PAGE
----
Lots of Planets to See — and a Meteor Shower Too!

You can get a good view of Venus, Jupiter, Mars and Saturn this month plus a nice meteor shower!

Venus dominates the night sky in January 2012.  It’s the bright point of light you’ll see in the western sky during the early evening hours: It will be the brightest astronomical object you’ll see this month, other than the moon and the sun! Venus will appear higher and higher in the western sky as the month progresses. Venus begins the month in the constellation Capricorn and moves into Aquarius January 12.

Look for our solar system’s giant planet — Jupiter — toward the southern horizon (toward the northern horizon for those of you in the southern hemisphere) at sunset.   Jupiter will pass very close to the Moon on the evening of January 2 (January 3 for those of you in Australia, New Zealand, Japan, China, etc.).  The same thing will happen on the evening of January 29/30.  You should be able to see Jupiter and up to four of its large moons through any telescope — even through a pair of binoculars. These four large moons move so quickly that if you observe Jupiter’s moons every few hours you’ll see that they change their position in relation to the planet. For example, if you observe Jupiter shortly after sunset you might see one or two of its large moons, but if you observe Jupiter a few hours later you might see all four of its large moons — or vice versa! Currently, Jupiter straddles the border between the constellations Aries and Pisces, but will move fully into Aries by month’s end.

Saturn, the Moon and Mars
Saturn, the Moon and Mars the morning of January 15 (January 16 for those of you in the eastern hemisphere).

Mars rises over the eastern horizon shortly after midnight this month, and is above the southern horizon shortly before sunrise (above the northern horizon for those of you in the southern  hemisphere).   If you are an early bird, look for the Red Planet near the Moon shortly before sunrise on January 13 and 14 (January 14 and 15 for those of you in the eastern hemisphere of Earth). The red planet begins the month in the Name A Star Live constellation Leo, but then moves into Virgo toward the end of the month.

You can see the beautiful, ringed planet Saturn in the eastern sky during the predawn hours in January. Saturn is in the constellation Virgo.  On the morning of January 16 (January 17 for those of you in the eastern hemisphere) look for Saturn next to the Moon.

An Impressive Meteor Shower in Early January

The Quadrantid  meteor shower promises to put on a good show of ‘shooting stars’ this month, but you’ll have to get up really early (or stay up really late!) to get the best view.  Look for the shooting stars between about 3:00 a.m. and sunrise on January 4 (January 5 for those of you in Australia, Japan and China).  Normally you can see about 120 meteors per hour at the peak of the Quadrantid’s, although you may see anywhere from only 60 to as much as 200 meteors per hour.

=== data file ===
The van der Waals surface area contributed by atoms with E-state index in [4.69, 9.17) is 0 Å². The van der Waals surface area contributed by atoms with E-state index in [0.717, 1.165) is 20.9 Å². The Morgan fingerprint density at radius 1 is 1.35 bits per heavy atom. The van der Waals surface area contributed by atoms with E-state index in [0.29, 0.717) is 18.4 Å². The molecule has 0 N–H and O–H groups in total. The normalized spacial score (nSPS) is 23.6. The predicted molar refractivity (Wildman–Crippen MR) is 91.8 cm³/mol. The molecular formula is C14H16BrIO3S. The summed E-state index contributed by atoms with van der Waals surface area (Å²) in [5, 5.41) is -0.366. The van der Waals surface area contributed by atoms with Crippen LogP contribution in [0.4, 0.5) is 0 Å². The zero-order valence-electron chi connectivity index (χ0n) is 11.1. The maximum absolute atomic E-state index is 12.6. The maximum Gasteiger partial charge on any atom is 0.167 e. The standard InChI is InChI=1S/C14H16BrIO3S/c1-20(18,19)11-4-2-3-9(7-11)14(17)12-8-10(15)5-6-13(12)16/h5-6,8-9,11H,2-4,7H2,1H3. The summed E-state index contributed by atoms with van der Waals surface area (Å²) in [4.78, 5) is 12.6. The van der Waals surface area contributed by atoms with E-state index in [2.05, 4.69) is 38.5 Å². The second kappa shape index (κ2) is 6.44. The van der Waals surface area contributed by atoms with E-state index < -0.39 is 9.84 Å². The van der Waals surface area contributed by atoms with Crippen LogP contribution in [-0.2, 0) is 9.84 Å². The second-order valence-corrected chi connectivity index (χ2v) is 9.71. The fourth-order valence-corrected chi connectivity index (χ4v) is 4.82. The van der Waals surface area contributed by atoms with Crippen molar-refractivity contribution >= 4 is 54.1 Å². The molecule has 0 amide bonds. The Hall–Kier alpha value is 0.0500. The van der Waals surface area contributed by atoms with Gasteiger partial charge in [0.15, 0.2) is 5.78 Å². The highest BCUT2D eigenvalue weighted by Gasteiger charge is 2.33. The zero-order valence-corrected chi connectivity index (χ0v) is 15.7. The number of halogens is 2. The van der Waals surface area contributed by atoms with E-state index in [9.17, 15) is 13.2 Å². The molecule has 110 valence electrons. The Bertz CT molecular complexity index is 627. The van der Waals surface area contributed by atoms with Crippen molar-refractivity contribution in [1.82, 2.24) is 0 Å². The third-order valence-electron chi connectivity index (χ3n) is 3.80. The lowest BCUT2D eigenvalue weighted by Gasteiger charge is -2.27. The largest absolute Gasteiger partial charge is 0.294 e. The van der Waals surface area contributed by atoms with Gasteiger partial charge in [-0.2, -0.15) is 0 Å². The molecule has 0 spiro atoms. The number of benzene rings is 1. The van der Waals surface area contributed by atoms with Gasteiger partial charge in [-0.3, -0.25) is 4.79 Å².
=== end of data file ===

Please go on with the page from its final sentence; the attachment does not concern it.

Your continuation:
Shooting Stars
Time lapse photo showing shooting stars from the Geminid meteor shower. Credit: NASA/JPL

A meteor shower occurs when the Earth passes through a cloud of dust particles, typically left from past visits by comets to our part of the solar system. As the high-speed dust particles vaporize in Earth’s atmosphere, they appear as ‘shooting stars.’   Meteor shower names derive from the constellation (the area of the night sky) from which the meteors appear to originate. The Quadrantid meteor shower gets its name from an old, and now defunct, constellation name (a name no longer used in astronomy) called “Quadrans Muralis”.  This area of the night sky is now in the modern constellations Draco and Boötes, the latter of which is adjacent to the Name A Star Live constellation Virgo.

The best way to view a meteor shower is to lay down and look up: No telescopes or binoculars needed! You might use a fully reclining lawn chair or cot. Be prepared to stay up late to see the best show.

When to go stargazing this month

Moonlight ‘drowns out’ the faint light of many stars and other celestial objects, so the best time to view the stars is when the Moon is not visible. If you’re going to stargaze between sunset and midnight, then the best time to do that in January would be during the January 15-28 time period.

Finding your star in the night sky

Stars are located within constellations, which are just areas of the night sky. Scorpius, Aries and Taurus are examples of constellations. Your Name A Star Live Star Certificate displays the name of your constellation.

You can use our online World Constellation Guide to determine if you can see your constellation during the evening hours (between sunset and midnight). Of course, you’ll need a telescope to see your star. (That’s why we include the SLOOH online telescope experience in our Deluxe, Framed and Ultimate Gift Sets!) But you can see your constellation without the use of a telescope.

You can also find your constellation by using our Virtual Planetarium™ astronomy software. A planisphere is another useful device.